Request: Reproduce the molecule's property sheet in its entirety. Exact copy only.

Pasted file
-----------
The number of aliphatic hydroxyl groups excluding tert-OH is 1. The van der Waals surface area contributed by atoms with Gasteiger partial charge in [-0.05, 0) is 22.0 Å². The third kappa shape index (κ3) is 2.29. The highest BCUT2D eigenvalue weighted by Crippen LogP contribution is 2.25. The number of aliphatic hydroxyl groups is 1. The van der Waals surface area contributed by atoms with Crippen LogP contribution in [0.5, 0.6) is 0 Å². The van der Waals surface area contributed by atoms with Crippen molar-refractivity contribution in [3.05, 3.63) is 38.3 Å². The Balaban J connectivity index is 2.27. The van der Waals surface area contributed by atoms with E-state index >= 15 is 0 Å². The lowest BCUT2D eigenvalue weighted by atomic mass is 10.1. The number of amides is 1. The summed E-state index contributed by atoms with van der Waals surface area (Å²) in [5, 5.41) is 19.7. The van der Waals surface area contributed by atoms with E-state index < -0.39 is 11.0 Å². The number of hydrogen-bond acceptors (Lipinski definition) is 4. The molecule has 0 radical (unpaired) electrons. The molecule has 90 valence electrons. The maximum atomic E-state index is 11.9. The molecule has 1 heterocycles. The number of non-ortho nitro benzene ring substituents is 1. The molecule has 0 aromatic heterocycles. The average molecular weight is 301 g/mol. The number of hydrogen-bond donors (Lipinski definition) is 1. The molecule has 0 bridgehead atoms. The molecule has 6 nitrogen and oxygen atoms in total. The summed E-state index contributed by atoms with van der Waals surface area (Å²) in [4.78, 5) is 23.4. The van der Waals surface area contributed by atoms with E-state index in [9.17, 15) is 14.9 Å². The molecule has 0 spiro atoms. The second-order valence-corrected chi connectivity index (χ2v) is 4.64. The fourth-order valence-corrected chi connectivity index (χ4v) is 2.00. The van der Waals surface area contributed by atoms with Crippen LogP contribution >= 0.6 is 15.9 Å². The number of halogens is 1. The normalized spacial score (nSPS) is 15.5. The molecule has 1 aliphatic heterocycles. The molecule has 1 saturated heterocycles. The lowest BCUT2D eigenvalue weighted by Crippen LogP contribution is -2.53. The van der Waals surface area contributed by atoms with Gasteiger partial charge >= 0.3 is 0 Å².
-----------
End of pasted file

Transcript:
The number of aliphatic hydroxyl groups excluding tert-OH is 1. The van der Waals surface area contributed by atoms with Gasteiger partial charge in [-0.05, 0) is 22.0 Å². The third kappa shape index (κ3) is 2.29. The highest BCUT2D eigenvalue weighted by Crippen LogP contribution is 2.25. The number of aliphatic hydroxyl groups is 1. The van der Waals surface area contributed by atoms with Crippen LogP contribution in [0.5, 0.6) is 0 Å². The van der Waals surface area contributed by atoms with Crippen molar-refractivity contribution in [3.05, 3.63) is 38.3 Å². The Balaban J connectivity index is 2.27. The van der Waals surface area contributed by atoms with E-state index >= 15 is 0 Å². The lowest BCUT2D eigenvalue weighted by atomic mass is 10.1. The number of amides is 1. The summed E-state index contributed by atoms with van der Waals surface area (Å²) in [5, 5.41) is 19.7. The van der Waals surface area contributed by atoms with E-state index < -0.39 is 11.0 Å². The number of hydrogen-bond acceptors (Lipinski definition) is 4. The molecule has 0 radical (unpaired) electrons. The molecule has 90 valence electrons. The maximum atomic E-state index is 11.9. The molecule has 1 heterocycles. The number of non-ortho nitro benzene ring substituents is 1. The molecule has 0 aromatic heterocycles. The average molecular weight is 301 g/mol. The number of hydrogen-bond donors (Lipinski definition) is 1. The molecule has 0 bridgehead atoms. The molecule has 6 nitrogen and oxygen atoms in total. The summed E-state index contributed by atoms with van der Waals surface area (Å²) in [4.78, 5) is 23.4. The van der Waals surface area contributed by atoms with E-state index in [9.17, 15) is 14.9 Å². The molecule has 0 spiro atoms. The second-order valence-corrected chi connectivity index (χ2v) is 4.64. The fourth-order valence-corrected chi connectivity index (χ4v) is 2.00. The van der Waals surface area contributed by atoms with Crippen LogP contribution >= 0.6 is 15.9 Å². The number of halogens is 1. The normalized spacial score (nSPS) is 15.5. The molecule has 1 aliphatic heterocycles. The molecule has 1 saturated heterocycles. The lowest BCUT2D eigenvalue weighted by Crippen LogP contribution is -2.53. The van der Waals surface area contributed by atoms with Gasteiger partial charge >= 0.3 is 0 Å².